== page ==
Im and Kim tried to help their hopes by skipping the Open Championship to prepare for the Games. Maybe others will also assist. When Rahm was told earlier this year of the South Korean requirement, he said: “Well, I would say if we’re fighting for fourth and third place, I’m open for bribing if he needs me to make a three-putt on the last hole. We can always talk about it. I like Korean food. We can always talk about it.” 

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Hideki’s homecoming

While no fans will be in attendance, the focus of the Japanese faithful will no doubt be on Matsuyama.

Just how big would a win be from the native of Japan? Shigeki Maruyama, a three-time PGA Tour winner and Japan’s coach for the Olympics, told the Straits Times that the economic effect alone would be “huge.” “He gave us a big dream,” Maruyama said. “That’s what I think he did. Japan’s experiencing a golf boom right now. Because of that, the number of junior golfers who want to become the next Hideki will increase for sure.”

Matsuyama, for his part, is ready. And while Kasumigaseki Country Club is a relative unknown to most, one player has both played and won on it: Matsuyama. In 2010, the then-18-year-old prevailed at the Asian Amateur Championship — which afforded him his first Masters invite, in 2011. Of course, 10 years later, Matsuyama would win again, this time at Augusta National.

“Go there and win a gold medal. That’s my goal, and I’ll do my best to accomplish it,” Matsuyama told the Times. “I still have an active role to play for probably another 10 to 15 years, and I want to do my best to be an example and role model to all the kids and young golfers out there.”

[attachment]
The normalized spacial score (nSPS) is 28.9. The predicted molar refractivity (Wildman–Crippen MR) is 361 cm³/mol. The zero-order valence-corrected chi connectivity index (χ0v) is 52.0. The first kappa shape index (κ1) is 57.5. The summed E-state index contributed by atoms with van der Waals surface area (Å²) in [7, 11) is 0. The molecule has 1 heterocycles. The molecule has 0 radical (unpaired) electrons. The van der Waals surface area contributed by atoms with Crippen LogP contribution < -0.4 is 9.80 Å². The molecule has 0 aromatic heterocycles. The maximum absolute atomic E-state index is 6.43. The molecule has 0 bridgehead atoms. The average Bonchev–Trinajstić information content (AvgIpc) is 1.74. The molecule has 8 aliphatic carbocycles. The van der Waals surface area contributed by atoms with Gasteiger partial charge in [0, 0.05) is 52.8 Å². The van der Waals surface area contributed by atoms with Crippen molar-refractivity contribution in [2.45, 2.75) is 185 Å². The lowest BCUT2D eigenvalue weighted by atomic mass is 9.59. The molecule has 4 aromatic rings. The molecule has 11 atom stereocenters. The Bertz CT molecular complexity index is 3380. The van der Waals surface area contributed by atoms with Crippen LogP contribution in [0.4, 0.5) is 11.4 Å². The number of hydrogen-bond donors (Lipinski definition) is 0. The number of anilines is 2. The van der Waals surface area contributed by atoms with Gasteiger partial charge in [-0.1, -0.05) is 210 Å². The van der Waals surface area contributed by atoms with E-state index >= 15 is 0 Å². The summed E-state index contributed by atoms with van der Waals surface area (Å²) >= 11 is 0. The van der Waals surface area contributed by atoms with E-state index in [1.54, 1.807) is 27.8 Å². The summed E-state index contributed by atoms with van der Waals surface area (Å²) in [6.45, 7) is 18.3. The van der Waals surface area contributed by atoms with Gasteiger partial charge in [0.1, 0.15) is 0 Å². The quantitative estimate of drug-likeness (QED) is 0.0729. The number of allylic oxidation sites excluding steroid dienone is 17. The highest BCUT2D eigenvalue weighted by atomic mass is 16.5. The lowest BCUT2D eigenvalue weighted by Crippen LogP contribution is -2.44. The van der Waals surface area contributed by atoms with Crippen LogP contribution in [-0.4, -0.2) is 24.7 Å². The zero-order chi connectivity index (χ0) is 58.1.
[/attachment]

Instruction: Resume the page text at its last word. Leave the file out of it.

The course 

Both the men’s and women’s tournaments will be played at the East Course at Kasumigaseki Country Club, which stretches out to a par of 71 over 7,466 yards. Opened in 1929 under the design of Kinya Fujii and Shirou Akaboshi, it’s been redesigned twice, first by C.H. Alison in 1929, then by Tom and Logan Fazio in 2016. 

A major change during the second redesign? The East Course’s two-green layout was turned into the more traditional one-green design, according to a 2017 Golf Course Architecture story written by Tom Fazio. Two greens are used on courses in Japan to accommodate play during various temperatures.   

For a drone tour of the front Kasumigaseki nine, click below:

For a drone tour of the back Kasumigaseki nine, click below:

The numbers to know 


The number of players in the field. There is no cut in the 72-hole event. Should players be tied after the 72 holes, they will play a three-hole playoff, and if it remains tied after that, they will go to sudden death. 


The hour time difference between Tokyo and the Eastern time zone. The tournament runs Thursday through Sunday — but the Golf Channel broadcasts will start at 6:30 p.m. ET the days before. 


Returning number of medalists. In 2016, Justin Rose won the gold medal, Henrik Stenson the silver and Matt Kuchar bronze. Before that, men’s golf hadn’t been played in the Olympics since 1904. 

The odds 

According to BetMGM, Morikawa is the favorite, at 7-1, followed by Schauffele at 9-1; Thomas at 10-1; Matsuyama, McIlroy and Hovland at 12-1; Casey and Reed at 16-1; Ancer at 20-1; and Cameron Smith and Joaquin Niemann at 22-1. The most popular bet is Matsuyama, according to oddschecker.com, a site that tracks both odds and which players are the most popular with gamblers.

How to watch

Tokyo is 13 hours ahead of the Eastern time zone, and the Golf Channel’s broadcast schedule reflects that. 

The Olympic TV schedule, with times Eastern:

Wednesday, July 28: 6:30 p.m.-3 a.m., Golf Channel

Thursday, July 29: 6:30 p.m.-3 a.m., Golf Channel

Friday, July 30: 6:30 p.m.-3 a.m., Golf Channel

Saturday, July 31: 6:30 p.m.-3:30 a.m., Golf Channel

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Nick Piastowski

Nick Piastowski

Golf.com Editor

Nick Piastowski is a Senior Editor at Golf.com and Golf Magazine. In his role, he is responsible for editing, writing and developing stories across the golf space. And when he’s not writing about ways to hit the golf ball farther and straighter, the Milwaukee native is probably playing the game, hitting the ball left, right and short, and drinking a cold beer to wash away his score. You can reach out to him about any of these topics — his stories, his game or his beers — at nick.piastowski@golf.com.